His mark has been left on the game. It's just that you won't find it written in an NFL record book, or watch it unfold on any Super Bowl highlight film. Warren Moon's football career is not defined by a moment of glory, but rather a lifetime of grace.
He is the rare athlete whose legacy has been forged largely in human terms. His on-field gifts and achievements are celebrated, but not nearly as much as his humanity. Moon's quiet sense of dignity, his ability to rise above turmoil and his willingness to give to those around him are the lasting impressions.
Like another longtime Texas pitcher of his era, Moon has had the kind of career that just rolled along, slowly sneaking up on people. Sustained excellence, often overlooked.
And now, rather suddenly, the first-year Minnesota quarterback is an elder statesman. And maybe the most beloved and respected figure in the game.
"It would be nice to win a Super Bowl," Vikings receiver Cris Carter said. "Because after all he's meant to this league, he deserves it."
A month shy of 38, Moon's rise to revered status has been an interesting odyssey. He spent the first six years of his professional career proving himself in the hinterlands of the CFL. For the next decade, he led a team known for its gimmick offense, playoff collapses and penchant for controversy.
This spring, for the first time in his 17 years of pro ball, he was traded, from Houston to Minnesota. The deal was a shock to his system, but Moon has handled the new challenge with his trademark equanimity. And produced his trademark winning results.
Entering Sunday's game at Tampa Bay the Vikings stand 5-2, alone in first in the NFC Central. Minnesota's Moon-led offense is ranked second in the NFC and sixth in the NFL. After a slow start in the Vikings' first two games (one touchdown, four interceptions), Moon has steadied himself, completing 64 percent of his passes for 1,874 yards (third in the NFC).
Despite a touchdown/interception ratio that isn't top-heavy (7-to-10), Moon has produced when it matters. Last week, for the 18th time in his NFL career, he led his team to victory after trailing in the fourth quarter (a 13-10 win over Green Bay), giving him a 14-2 record in his past 16 regular-season starts.
"I think the change has been good for me," Moon said this week. "It kind of rejuvenated me. A lot of things happened down in Houston last year. It was a very difficult year for me to get through. It's been a good move for me thus far because everything is positive. We're winning, and I'm playing pretty decent. It's a refreshing atmosphere."
Having cast its quarterbacking future with the younger Cody Carlson, Houston this spring decided its Moon phase had ended. So much for his six straight trips to the Pro Bowl. So much for the Oilers' NFL-high seven consecutive playoff trips. Houston made up its mind to mess with success.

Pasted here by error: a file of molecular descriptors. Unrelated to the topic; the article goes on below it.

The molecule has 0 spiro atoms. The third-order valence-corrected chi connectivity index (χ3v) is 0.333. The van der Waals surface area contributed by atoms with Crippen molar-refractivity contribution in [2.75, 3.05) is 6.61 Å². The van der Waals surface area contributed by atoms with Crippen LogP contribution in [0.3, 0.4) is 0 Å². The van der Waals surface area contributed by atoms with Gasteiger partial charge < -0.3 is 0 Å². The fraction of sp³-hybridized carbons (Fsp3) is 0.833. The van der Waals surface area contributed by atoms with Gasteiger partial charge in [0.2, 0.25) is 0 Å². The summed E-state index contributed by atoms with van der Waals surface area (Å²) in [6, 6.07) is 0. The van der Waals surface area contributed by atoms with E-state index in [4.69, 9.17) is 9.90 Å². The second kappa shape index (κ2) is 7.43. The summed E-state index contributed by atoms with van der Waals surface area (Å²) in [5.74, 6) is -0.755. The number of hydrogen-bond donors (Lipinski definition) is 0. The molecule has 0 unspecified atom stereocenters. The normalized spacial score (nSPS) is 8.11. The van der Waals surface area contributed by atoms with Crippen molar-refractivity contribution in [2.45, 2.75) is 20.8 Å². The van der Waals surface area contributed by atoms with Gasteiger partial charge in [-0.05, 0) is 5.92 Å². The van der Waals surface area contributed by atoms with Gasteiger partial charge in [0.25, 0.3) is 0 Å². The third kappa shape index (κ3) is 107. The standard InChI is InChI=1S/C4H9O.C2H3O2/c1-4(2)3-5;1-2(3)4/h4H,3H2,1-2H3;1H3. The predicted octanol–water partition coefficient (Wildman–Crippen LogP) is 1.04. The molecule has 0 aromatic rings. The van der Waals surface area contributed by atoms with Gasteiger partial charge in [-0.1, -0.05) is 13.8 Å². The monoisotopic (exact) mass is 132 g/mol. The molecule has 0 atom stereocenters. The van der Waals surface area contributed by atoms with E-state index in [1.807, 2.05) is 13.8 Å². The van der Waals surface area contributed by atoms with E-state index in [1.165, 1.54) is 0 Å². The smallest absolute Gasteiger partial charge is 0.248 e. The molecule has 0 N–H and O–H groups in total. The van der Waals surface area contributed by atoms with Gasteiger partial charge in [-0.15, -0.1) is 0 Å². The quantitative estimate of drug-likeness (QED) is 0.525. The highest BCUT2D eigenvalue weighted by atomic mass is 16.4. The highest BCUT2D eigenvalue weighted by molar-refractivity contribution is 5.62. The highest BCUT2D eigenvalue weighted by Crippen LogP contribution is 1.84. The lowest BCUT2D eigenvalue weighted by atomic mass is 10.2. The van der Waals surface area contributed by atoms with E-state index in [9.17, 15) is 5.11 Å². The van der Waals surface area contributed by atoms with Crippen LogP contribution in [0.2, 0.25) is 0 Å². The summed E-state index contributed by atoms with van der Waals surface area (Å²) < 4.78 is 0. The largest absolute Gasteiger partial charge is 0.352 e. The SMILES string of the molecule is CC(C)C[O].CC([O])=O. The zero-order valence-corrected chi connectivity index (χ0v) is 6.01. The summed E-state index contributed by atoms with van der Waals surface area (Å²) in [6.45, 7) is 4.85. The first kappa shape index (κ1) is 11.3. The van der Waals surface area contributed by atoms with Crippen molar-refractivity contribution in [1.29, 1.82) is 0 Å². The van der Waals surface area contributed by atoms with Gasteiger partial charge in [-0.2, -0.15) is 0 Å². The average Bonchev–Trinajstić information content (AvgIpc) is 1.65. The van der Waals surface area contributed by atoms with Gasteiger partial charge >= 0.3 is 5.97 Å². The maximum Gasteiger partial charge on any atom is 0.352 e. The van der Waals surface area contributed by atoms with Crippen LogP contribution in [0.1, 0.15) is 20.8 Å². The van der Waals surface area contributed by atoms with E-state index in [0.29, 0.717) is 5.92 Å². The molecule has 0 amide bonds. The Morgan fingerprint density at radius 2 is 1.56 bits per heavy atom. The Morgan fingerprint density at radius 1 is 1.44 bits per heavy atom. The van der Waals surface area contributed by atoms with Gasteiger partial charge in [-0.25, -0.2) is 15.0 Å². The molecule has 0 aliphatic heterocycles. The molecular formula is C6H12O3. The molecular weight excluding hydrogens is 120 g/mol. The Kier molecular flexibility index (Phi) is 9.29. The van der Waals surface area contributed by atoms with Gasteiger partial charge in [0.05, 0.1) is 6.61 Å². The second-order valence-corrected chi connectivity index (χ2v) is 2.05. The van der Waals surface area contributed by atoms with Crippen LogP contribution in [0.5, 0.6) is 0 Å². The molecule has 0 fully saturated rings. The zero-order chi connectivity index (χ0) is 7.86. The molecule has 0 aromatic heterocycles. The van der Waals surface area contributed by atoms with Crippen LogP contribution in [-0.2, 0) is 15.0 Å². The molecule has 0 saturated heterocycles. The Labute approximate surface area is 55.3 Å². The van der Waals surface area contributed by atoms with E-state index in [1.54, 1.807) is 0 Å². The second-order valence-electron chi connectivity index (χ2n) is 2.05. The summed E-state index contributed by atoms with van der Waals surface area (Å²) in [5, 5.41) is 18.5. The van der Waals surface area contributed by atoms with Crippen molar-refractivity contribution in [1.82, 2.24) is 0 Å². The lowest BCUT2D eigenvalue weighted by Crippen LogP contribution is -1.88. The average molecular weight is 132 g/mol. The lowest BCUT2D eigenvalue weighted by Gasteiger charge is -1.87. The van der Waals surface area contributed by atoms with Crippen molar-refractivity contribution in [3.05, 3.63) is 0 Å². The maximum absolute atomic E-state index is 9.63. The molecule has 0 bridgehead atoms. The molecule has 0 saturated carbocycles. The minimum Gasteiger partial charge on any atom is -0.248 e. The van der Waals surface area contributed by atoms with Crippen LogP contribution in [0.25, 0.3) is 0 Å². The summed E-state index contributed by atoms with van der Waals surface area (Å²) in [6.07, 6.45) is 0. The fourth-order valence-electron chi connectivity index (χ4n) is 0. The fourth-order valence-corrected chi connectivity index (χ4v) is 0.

So, with one eye on the salary cap and the other on his birth certificate, the Oilers shopped the man who has completed more passes (1,466) for more yards (17,259) than any other quarterback in the 1990s, and whose CFL/NFL totals make him the most prolific passer in professional football history (56,787 yards, 347 touchdowns).
Moon's pride was hurt. But his perspective was not lost.
"It's not something that you would want as a player to happen the way it happened," he said, alluding to his learning of the trade through a TV report. "But when you do sit back and look at it, you understand it a little bit more. I'm a player that's getting up in age. They're an organization that's looking down the road with a younger football team, along with trying to free up some money because of free agency.
"So I got caught in it, and my feelings were hurt because you feel like as a player you're owed a little bit of loyalty from an organization that you've tried to be loyal to for a long time. But it comes right down to it's a business decision and we get caught up in business decisions sometimes as players. So we just have to stand up and be a man and take our medicine, and that's what I've done."
Classic Moon. Eloquent and well-reasoned. No bitterness.
Not that everyone agrees with his assessment.
"That organization didn't deserve a player like Warren," said Packers defensive end Sean Jones, who also left Houston this spring. "They made him a scapegoat for all the stupidity down there. It was more than unfair _ it was ridiculous."
After first wooing Miami free agent Scott Mitchell, who signed with Detroit, Minnesota joined the Moon race. The Lions are 3-4, tied for third in the NFC Central. Houston is 1-6 and in disarray.
Already a playoff team, the Vikings see Moon as the man who could take them where they haven't been in 18 Januarys _ the Super Bowl. Moon is just 3-6 in the post-season and never has played in a conference final, but he largely escaped blame each year when the Oilers' playoff hopes went down in flames.
Super Bowl success or not, Moon already has won. His has been a triumph of perseverance over those who doubted the potential of a black quarterback in the NFL.
"When I came into this league I wanted to try and establish respect for myself and respect for my game," said Moon, who signed with Edmonton of the CFL after leading Washington to a 1978 Rose Bowl win. "Because coming out of college a lot of people weren't sure if I could play this game.
"It's a great feeling for me to know where I've come from to where I am now. And I have nothing to be ashamed about once I leave this league, in how people view me not only as a football player but the way I am off the field as well."